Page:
- What a game last night! It always hurts a little more when you lose a marathon game (especially to the Red Sox) but considering the Yankees were trailing in the bottom of the 9th, 16th and 18th inning and still managed to keep extending the game shows a lot of guts. One of the more exciting 19 inning games you will see. It actually ended up being the longest game in Red Sox history by time, officially lasting six hours and 49 minutes.
- Tanaka has been a popular topic this past week. I was very clear in 2014 on my thinking that the best move for the future was biting the bullet last summer and having Tommy John Surgery right away so that he could have immediately began working his way back to the team and getting ready to produce in 2016. The Yankees and Tanaka chose rest and rehab and the short term results are not encouraging. It is understandable to take the point of view that the season is young and that he deserves some time to try and work his way through this but I see things differently. Tanaka showed early last year that he is a machine and a very dominant pitcher. He didn’t allow four runs in any of his first 16 starts. But he has now allowed at least four earned runs in four of his past five outings — the two before he was diagnosed the past season with a partial tear in his ulnar collateral ligament and his three since. In addition, he’s only had two starts in his MLB career in which he went fewer than five innings, and they were his LAST TWO outings. On Monday, I saw a pitcher that was uncharacteristically lacking control of his pitches. This concerns me far greater than his lack of velocity. This guy is elite when he is healthy and he most certainly did not show that in his first start. I have watched more than enough baseball in my life to smell when something is off and let me tell you…something is off. I really hope that Tanaka finds a way to rise above this situation but I think the most likely outcome is that he ends up on the operating table in 2015 and quite possibly before the All Star break.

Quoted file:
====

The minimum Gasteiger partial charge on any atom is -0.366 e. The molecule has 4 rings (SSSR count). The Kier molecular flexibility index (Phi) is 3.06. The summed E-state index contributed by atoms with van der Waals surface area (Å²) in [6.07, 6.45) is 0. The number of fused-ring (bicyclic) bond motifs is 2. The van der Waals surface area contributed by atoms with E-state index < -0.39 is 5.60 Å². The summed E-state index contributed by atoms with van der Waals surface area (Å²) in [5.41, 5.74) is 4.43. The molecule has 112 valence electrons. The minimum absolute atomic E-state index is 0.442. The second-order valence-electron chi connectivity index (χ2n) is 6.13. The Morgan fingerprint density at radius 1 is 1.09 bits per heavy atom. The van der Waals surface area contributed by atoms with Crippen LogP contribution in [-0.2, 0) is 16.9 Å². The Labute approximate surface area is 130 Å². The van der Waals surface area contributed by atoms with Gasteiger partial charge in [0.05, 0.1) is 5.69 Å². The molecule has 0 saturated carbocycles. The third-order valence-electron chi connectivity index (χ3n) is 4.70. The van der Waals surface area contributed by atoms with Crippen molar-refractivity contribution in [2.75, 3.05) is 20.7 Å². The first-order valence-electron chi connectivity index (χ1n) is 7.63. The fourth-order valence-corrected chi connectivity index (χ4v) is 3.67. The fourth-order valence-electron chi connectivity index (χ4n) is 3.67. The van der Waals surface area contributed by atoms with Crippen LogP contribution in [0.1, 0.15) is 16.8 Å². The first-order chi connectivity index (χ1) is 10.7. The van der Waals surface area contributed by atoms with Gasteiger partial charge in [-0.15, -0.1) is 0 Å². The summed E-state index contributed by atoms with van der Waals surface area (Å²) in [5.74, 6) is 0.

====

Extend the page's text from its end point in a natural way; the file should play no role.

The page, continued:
- Fun Fact: The Yankees have told us that they are looking to get younger and build for the future and the strongest evidence is in the numbers. According to the Elias Sports Bureau, the Yankees started the season with average roster age of 30 years and 33 days. That’s their lowest average Opening Day age since 1996 (29 years and 299 days).
About the Author
Bryan Revello is the Editor in Chief for New York Sportscene. A New York Yankees analyst and enthusiast, he can be heard talking about the New York Yankees on the Spadora on Sports radio program. He is also having issues trying to choose a new picture for this column now that Derek Jeter has retired (recommendations are welcome.) He can reached at email@example.com.